I am from Germany and I totally agree with you and your example that within the German culture people from Berlin are different from people in Munich. Also the organizational culture of a multinational like BMW is substantially different from the organizational culture of a regional German SME. Totally correct and thank you for sharing.

  2. The article is unclear about what author means by “oversimplying” and how presumably intercultural training (?) insufficiently deals with cultural differences. Of course, people abroad will find they share some similarities with others; how does this fact challenge the role of cultural differences? Who has ever advocated mindless use of cultural differences? If mindless, then who and how are they doing so?

  3. I appreciated the author’s recognition that those who share a similar lifestyle e.g. expats, do tend to feel at home with one another even when they come from very different national cultures. That is the original concept that the Useems talked about in the mid-fifties when they wrote about the “third culture”…this inbetween place where those from one culture living in another one develop a lifestyle that is neither full the first or the second but one shared with others living a similar experience. Those of us who then grew up as “third culture kids” or TCKs have long known this sense of affinity. In fact, it’s been part of Dave Pollock’s TCK definition/description since the mid 1980s! He states that TCKs are those who have lived outside their parents’ passport cultures for a significant period of developmental or first 18 years of life and while they may gain different things from each culture in which they lived, their sense of belonging is with others of shared experience. Yes, we are becoming a culturally complex world in many ways!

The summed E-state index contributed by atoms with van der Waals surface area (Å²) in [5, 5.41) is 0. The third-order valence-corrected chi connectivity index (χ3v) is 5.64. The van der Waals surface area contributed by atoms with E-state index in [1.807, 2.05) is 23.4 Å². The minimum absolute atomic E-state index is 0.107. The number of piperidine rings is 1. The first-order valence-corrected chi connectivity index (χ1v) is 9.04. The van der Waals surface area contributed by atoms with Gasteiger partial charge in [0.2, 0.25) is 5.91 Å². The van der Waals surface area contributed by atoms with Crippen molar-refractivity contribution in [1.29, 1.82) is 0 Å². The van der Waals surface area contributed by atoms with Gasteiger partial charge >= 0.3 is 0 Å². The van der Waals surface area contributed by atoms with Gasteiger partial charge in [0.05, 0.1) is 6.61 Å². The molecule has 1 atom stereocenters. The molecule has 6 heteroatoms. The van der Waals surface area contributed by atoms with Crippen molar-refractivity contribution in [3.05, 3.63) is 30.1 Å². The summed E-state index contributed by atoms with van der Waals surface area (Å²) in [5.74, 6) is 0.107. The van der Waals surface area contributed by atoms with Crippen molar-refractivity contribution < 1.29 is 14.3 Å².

4. Sounds like you are talking about sub-cultures. Sure that’s a point not to be overlooked in intercultural training. Hardly new though.

  5. I appreciated the author’s perspective in simply reminding us that our cultural values and beliefs stem from factors other than just National Culture. I believe for example that technology/social media has really been a defining force in the establishment of a strong cross-border Gen Y/millenial culture . Our value systems can also evolve as we live internationally.
    I fully agree with the ‘third Culture’ syndrome whereby we carve out a unique mindset that is neither from our home culture , nor from our host one.

  6. Yes. We are oversimplifying. Though this article doesn’t contain groundbreaking information about how we view/oversimplify cultural differences, it was a good read and an important reminder. I enjoyed the term ‘nuanced knowledge.’ So important for cultural competence.

  7. All local cultures lead their own culture to the global one. Although globalization comes with positive impacts on economy, technology, human rights, cultural dimension divide cultures and meet them on one denominator

  8. What a nice post. I read this article and analyse the discussion, i think its very useful for us. I belong to america and i am agree with your opinion and point of views.

  9. How do we make sense of today’s political divisions? In a wide-ranging conversation full of insight, even though we place our current turmoil in a broader context, against the ongoing disruption of our technology, climate, media — even our notion of what humanity is for.

  10. I arrived here googling complex vs simple culture by country because I am so frustrated with the French “culture”. No, I disagree with this post.. definitely there are “national” cultures (and overnational ones, but this is an other topic).
    Here in France everything must be complex.. I ended up to realize it’s a matter of aesthetics.. what is “complex” is deemed beautiful, what is simple is ugly.. wherever it is the cuisine, the language, the personal relationships (never be direct!). Not to speak on procedures with the public administration, but also private companies…. aaaarggghhhh

Post a comment

Your email address will not be published.